We turned onto Lakeshore and immediately Victor gestures for me to tuck behind him.  The wind isn't too bad here as we're still relatively sheltered.  I checked our splits at the 3km mark and we are slightly off a 1:35 pace.  That's ok.  I wanted to negative split this race so I was ok with going slower on the way out.  I figured we'd have the wind kind of at our backs on the way back in so that would help push us along.  I saw Gary again at 4km and gave him another wave.  Just before we hit the 5km mark, I could feel another stitch starting.  I held my abs tight and tried to breathe through it.  I took a Roctane and some fluids and that seemed to help.  It didn't develop into anything major but it was slightly annoying.  By 6km it was gone.  This happened on and off throughout the entire race, getting progressively worse each time.  Not good.

We motor along past the Exhibition and the wind gets quite nasty around here.  People had spread out a lot so Victor was trying to draft off of anyone and everyone we caught up to.  We were still moving a long at a pretty good clip but falling a bit farther off a 1:35 pace as we went along.  Again, I was not too concerned.  As we hit Jamieson, I saw my friend Myles cheering and waved to him.  Shortly after we got to catch a glimpse of the lead marathoners passing us on their way back.  Reid Coolaset was right up there in the mix.  AWESOME!  We came up on the 10km timing mat and I checked my watch and all I saw was 45: something.  "That's cool, I'm good".  We were running slightly slower than a 4:30/km pace.  We were heading towards the turnaround at Windermere where I knew I'd have a bunch of friends waiting to cheer me on.  I hadn't stopped at any aid stations yet, I had just been sipping from my Nathan flask.  Sipping being the operative word.  I told Victor I was going to grab some water at the Parkside water station.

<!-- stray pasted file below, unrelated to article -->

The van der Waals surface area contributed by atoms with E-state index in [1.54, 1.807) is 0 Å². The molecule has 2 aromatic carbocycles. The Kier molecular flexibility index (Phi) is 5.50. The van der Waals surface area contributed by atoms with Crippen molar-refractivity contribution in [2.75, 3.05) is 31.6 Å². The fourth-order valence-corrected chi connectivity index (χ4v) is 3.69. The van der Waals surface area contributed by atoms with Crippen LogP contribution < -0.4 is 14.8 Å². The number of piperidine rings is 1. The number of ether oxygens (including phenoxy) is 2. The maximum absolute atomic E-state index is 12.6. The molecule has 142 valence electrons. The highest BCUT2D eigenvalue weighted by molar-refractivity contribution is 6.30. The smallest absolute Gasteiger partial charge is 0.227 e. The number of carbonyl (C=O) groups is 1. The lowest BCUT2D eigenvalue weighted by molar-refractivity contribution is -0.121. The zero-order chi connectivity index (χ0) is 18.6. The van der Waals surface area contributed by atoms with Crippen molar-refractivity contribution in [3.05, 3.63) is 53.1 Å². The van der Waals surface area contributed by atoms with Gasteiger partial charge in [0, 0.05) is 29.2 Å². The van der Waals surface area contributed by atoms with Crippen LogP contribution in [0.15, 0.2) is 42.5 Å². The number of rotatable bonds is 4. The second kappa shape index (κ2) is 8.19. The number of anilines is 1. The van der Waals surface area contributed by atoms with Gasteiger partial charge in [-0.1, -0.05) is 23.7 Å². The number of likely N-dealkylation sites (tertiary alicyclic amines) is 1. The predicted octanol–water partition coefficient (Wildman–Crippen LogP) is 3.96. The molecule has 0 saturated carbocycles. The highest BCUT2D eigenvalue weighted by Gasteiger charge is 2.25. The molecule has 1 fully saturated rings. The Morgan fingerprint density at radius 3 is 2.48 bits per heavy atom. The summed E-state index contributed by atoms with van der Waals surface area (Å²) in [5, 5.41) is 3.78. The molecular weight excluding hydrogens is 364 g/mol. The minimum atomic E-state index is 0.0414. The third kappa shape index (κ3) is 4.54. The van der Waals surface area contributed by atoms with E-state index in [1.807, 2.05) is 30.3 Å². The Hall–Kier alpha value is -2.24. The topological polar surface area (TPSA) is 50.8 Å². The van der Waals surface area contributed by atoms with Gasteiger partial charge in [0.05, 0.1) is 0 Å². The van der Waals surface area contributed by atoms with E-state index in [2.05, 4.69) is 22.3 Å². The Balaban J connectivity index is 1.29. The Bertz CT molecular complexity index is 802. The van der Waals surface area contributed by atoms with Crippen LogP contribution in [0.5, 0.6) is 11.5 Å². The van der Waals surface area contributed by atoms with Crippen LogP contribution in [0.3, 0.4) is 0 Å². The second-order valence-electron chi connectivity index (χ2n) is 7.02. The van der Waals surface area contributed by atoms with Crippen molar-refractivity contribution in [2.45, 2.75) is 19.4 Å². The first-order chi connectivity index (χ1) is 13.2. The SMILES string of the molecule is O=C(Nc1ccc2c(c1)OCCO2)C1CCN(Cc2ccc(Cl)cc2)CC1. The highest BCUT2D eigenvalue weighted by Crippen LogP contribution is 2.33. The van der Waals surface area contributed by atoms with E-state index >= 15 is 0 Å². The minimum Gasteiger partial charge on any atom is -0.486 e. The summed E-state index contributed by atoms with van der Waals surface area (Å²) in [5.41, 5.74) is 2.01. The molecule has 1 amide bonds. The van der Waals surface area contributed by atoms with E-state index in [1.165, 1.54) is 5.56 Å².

Ran into the water station and gulped down a half cup of Gatorade.  Caught back up to Victor just as he was pulling up to the 3:15 marathon group.  80 year old running legend Ed Whitlock was in that group, looking as fresh as a daisy, smiling away.  Victor cheered him on as we passed.   The crowds down at the Windermere turnaround were simply amazing.  Lakeshore is a huge boulevard with a nice little "island" in the middle of it so both sides of the boulevard AND the island were lined with spectators.  My friend Sue was going to be in town so she said she'd be on the island probably with our friends Pat & Jenn and their daughter Reese.  I told Victor I was going pull out a bit and look for them.  Sure enough I saw them before they saw me.  I waved and yelled woohoo as I ran by.  We made the turnaround and then I heard my name again.  I looked over to see Linnea and Glenn on their bikes on the south side of the road.  They rode along the course for a while cheering on myself and other runners.

I was expecting the wind at my back to make things feel a lot easier than it did.  Oh well.  I was getting surprisingly warm and had already lost (literally) my arm warmers so I figured it was finally time to ditch the gloves.  I tossed them and grabbed another gel.  I tucked behind Victor again as we motored up the hill at the Legion.  Gary had told me if I still felt good with 5km left that I should just give 'er.  I think I was so excited that I started to push the pace around the 14km mark.  It didn't help that Diana, another West Toronto Pacer, passed me like I was standing still.  I wanted to keep her in my sights.  I was still feeling really good.  My legs weren't sore or hurting at all but I was definitely working as my heart rate was hovering around 170.  At about 16km I started to notice that my vision was blurring.  Crap.  I had this happen to me once before.  Last summer at the Welland Half when we did the relay, I was overheating and dehydrated and I started to see what looked like heat waves (like what you see radiating off the pavement on a hot day) in my peripheral vision in both eyes.  That same thing was happening.  I was having trouble focusing.  I was starting to get panicky.  My breathing started to get a bit more ragged and I could feel another stitch forming.  I had to try and remain calm.  I didn't want to stop and walk.  That didn't help me last time so I continued running and didn't say anything to Victor.